The Housekeeping Guide: Housekeeper Interview
How to interview a housekeeper
When you are ready to interview prospective cleaners, it is important that you feel comfortable communicating with whomever you hire. Remember, this is an individual or team of people you are going to trust with your home and all of its belongings.
Guidelines for Interviewing:
- Start by asking for general background information. Find out how long they have been in the cleaning business, how many houses they clean, what services they provide when cleaning. Also, let them do some of the talking so you can get an idea of their personality and their communication skills.
- Ask for references and then call them. Be diligent about your hire, since this is a stranger you are inviting into your home. You may even ask for character references along with work references to get a better idea of this person's background.
- You may find it difficult to ask certain questions about a person's background, criminal history or education. To help you through this part of interviewing, you can create a short application form and allow your candidate time to fill it out. Some points you'll want to include are:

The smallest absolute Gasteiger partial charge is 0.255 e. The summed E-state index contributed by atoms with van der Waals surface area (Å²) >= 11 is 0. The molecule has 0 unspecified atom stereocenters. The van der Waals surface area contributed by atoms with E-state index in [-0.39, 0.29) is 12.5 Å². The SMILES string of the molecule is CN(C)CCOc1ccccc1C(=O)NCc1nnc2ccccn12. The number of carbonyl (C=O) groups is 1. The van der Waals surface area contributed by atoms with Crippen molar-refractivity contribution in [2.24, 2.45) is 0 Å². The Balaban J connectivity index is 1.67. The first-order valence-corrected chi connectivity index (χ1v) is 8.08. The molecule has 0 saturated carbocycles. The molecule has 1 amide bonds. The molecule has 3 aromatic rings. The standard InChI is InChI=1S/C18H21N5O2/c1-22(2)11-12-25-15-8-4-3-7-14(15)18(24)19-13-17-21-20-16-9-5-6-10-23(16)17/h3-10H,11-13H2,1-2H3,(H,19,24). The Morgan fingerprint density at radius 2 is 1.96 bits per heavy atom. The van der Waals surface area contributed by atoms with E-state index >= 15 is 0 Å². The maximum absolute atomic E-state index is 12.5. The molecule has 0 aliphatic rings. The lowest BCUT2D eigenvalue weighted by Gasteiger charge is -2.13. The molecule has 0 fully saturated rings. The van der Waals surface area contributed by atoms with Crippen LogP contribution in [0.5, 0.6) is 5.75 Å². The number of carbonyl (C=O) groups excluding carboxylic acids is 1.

- social security number, driver's license number or ID card
- full name and street address
- documentation of legal permission to work in the USA
- reference names and phone numbers
- address, phone and email contact information
- ask whether or not the candidate is bonded and insured
- emergency contact name and address
- It's a good idea to run a background check on people you hire to work in your home. There are many agencies that will do this for a small fee. Or, you can use a service like Care.com that will provide you with free preliminary background checks on providers you are interviewing.
- Present hypothetical questions that this person can answer about their cleaning and work ethic. How do they approach cleaning? What sets them apart from other housekeepers in the area? Avoid candidates who view cleaning as a job between jobs, who don't appear to care about quality.
- When you think you've found the right person for the job, be very upfront about what you'll pay and what you expect of them. It is important to know ahead of time what cleaning tasks they dislike doing or will do at an extra cost. For example, some may change your sheets as part of their duties or opt to do windows if you pay an additional amount.
- Request a trial period of two to three cleanings, so you have time to evaluate their cleaning over time and to make sure you have a compatible relationship.
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